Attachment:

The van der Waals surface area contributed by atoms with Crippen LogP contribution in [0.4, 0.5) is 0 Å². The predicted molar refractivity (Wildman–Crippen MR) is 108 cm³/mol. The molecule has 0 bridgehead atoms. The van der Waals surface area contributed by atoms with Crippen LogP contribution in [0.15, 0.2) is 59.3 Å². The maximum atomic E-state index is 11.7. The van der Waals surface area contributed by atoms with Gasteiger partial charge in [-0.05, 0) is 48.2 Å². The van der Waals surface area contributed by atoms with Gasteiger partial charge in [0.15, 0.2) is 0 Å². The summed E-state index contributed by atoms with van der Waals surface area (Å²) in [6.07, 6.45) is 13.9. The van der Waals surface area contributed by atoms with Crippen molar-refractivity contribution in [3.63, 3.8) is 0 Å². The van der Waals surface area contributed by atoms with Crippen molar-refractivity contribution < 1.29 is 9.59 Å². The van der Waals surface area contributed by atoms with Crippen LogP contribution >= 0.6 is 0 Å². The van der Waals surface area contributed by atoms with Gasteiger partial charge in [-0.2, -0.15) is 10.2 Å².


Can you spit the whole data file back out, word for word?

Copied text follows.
The van der Waals surface area contributed by atoms with Crippen LogP contribution in [0.4, 0.5) is 0 Å². The predicted molar refractivity (Wildman–Crippen MR) is 108 cm³/mol. The molecule has 0 bridgehead atoms. The van der Waals surface area contributed by atoms with Crippen LogP contribution in [0.15, 0.2) is 59.3 Å². The maximum atomic E-state index is 11.7. The van der Waals surface area contributed by atoms with Gasteiger partial charge in [-0.05, 0) is 48.2 Å². The van der Waals surface area contributed by atoms with Gasteiger partial charge in [0.15, 0.2) is 0 Å². The summed E-state index contributed by atoms with van der Waals surface area (Å²) in [6.07, 6.45) is 13.9. The van der Waals surface area contributed by atoms with Crippen molar-refractivity contribution in [3.63, 3.8) is 0 Å². The van der Waals surface area contributed by atoms with Crippen molar-refractivity contribution < 1.29 is 9.59 Å². The van der Waals surface area contributed by atoms with Crippen LogP contribution >= 0.6 is 0 Å². The van der Waals surface area contributed by atoms with Gasteiger partial charge in [-0.2, -0.15) is 10.2 Å².